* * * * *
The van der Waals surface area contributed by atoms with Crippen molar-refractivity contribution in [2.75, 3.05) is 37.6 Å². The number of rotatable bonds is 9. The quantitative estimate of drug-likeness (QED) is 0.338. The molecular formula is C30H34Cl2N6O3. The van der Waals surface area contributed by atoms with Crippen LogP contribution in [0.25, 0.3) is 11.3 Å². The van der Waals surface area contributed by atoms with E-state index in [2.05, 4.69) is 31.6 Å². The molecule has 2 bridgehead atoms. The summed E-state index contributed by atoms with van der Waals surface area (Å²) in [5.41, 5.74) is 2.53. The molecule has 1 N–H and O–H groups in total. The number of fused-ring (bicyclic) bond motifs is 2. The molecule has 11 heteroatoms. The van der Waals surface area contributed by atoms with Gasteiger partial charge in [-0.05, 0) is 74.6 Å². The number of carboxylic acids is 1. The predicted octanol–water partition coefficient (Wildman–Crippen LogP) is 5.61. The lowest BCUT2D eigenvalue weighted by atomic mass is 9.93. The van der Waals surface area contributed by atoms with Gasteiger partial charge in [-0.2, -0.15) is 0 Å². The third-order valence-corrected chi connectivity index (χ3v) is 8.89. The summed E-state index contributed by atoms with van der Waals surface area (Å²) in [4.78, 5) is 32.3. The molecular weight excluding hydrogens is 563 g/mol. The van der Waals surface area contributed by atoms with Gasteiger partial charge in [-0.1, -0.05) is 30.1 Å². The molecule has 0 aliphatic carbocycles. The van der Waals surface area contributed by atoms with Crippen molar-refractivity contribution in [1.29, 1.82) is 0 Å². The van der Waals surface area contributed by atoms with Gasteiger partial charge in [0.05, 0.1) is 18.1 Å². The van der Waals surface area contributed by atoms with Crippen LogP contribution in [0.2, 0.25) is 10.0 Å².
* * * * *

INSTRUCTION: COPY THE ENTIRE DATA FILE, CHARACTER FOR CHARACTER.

The van der Waals surface area contributed by atoms with Crippen molar-refractivity contribution in [2.75, 3.05) is 37.6 Å². The number of rotatable bonds is 9. The quantitative estimate of drug-likeness (QED) is 0.338. The molecular formula is C30H34Cl2N6O3. The van der Waals surface area contributed by atoms with Crippen LogP contribution in [0.25, 0.3) is 11.3 Å². The van der Waals surface area contributed by atoms with E-state index in [2.05, 4.69) is 31.6 Å². The molecule has 2 bridgehead atoms. The summed E-state index contributed by atoms with van der Waals surface area (Å²) in [5.41, 5.74) is 2.53. The molecule has 1 N–H and O–H groups in total. The number of fused-ring (bicyclic) bond motifs is 2. The molecule has 11 heteroatoms. The van der Waals surface area contributed by atoms with Gasteiger partial charge in [-0.05, 0) is 74.6 Å². The number of carboxylic acids is 1. The predicted octanol–water partition coefficient (Wildman–Crippen LogP) is 5.61. The lowest BCUT2D eigenvalue weighted by atomic mass is 9.93. The van der Waals surface area contributed by atoms with Gasteiger partial charge in [-0.2, -0.15) is 0 Å². The third-order valence-corrected chi connectivity index (χ3v) is 8.89. The summed E-state index contributed by atoms with van der Waals surface area (Å²) in [4.78, 5) is 32.3. The molecular weight excluding hydrogens is 563 g/mol. The van der Waals surface area contributed by atoms with Gasteiger partial charge in [-0.1, -0.05) is 30.1 Å². The molecule has 0 aliphatic carbocycles. The van der Waals surface area contributed by atoms with Crippen molar-refractivity contribution in [1.29, 1.82) is 0 Å². The van der Waals surface area contributed by atoms with Gasteiger partial charge in [0.05, 0.1) is 18.1 Å². The van der Waals surface area contributed by atoms with Crippen LogP contribution in [0.2, 0.25) is 10.0 Å².